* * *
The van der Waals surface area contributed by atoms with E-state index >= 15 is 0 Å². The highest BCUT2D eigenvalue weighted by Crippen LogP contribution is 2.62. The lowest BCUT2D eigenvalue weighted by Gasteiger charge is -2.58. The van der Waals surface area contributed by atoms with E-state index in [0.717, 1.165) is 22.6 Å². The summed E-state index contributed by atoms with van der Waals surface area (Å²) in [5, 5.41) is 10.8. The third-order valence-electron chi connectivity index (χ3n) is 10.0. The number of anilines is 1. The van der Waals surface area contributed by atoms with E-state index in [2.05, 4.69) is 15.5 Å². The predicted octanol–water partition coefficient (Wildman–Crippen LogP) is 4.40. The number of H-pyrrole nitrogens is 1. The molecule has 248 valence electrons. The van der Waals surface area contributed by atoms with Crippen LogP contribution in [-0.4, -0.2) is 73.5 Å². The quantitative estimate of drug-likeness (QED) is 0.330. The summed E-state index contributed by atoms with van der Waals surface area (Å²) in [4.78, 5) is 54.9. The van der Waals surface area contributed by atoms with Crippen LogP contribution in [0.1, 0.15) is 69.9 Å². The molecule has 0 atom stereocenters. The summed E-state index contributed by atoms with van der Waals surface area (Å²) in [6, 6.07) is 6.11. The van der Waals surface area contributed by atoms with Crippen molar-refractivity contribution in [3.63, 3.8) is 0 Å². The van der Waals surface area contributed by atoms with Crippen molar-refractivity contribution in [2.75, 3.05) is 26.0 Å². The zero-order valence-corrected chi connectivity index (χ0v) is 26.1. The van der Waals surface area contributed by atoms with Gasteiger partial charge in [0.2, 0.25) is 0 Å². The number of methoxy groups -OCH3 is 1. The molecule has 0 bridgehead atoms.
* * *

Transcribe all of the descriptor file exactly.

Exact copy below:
The van der Waals surface area contributed by atoms with E-state index >= 15 is 0 Å². The highest BCUT2D eigenvalue weighted by Crippen LogP contribution is 2.62. The lowest BCUT2D eigenvalue weighted by Gasteiger charge is -2.58. The van der Waals surface area contributed by atoms with E-state index in [0.717, 1.165) is 22.6 Å². The summed E-state index contributed by atoms with van der Waals surface area (Å²) in [5, 5.41) is 10.8. The third-order valence-electron chi connectivity index (χ3n) is 10.0. The number of anilines is 1. The van der Waals surface area contributed by atoms with E-state index in [2.05, 4.69) is 15.5 Å². The predicted octanol–water partition coefficient (Wildman–Crippen LogP) is 4.40. The number of H-pyrrole nitrogens is 1. The molecule has 248 valence electrons. The van der Waals surface area contributed by atoms with Crippen LogP contribution in [-0.4, -0.2) is 73.5 Å². The quantitative estimate of drug-likeness (QED) is 0.330. The summed E-state index contributed by atoms with van der Waals surface area (Å²) in [4.78, 5) is 54.9. The van der Waals surface area contributed by atoms with Crippen LogP contribution in [0.1, 0.15) is 69.9 Å². The molecule has 0 atom stereocenters. The summed E-state index contributed by atoms with van der Waals surface area (Å²) in [6, 6.07) is 6.11. The van der Waals surface area contributed by atoms with Crippen molar-refractivity contribution in [3.63, 3.8) is 0 Å². The van der Waals surface area contributed by atoms with Crippen molar-refractivity contribution in [2.75, 3.05) is 26.0 Å². The zero-order valence-corrected chi connectivity index (χ0v) is 26.1. The van der Waals surface area contributed by atoms with Gasteiger partial charge in [0.2, 0.25) is 0 Å². The number of methoxy groups -OCH3 is 1. The molecule has 0 bridgehead atoms.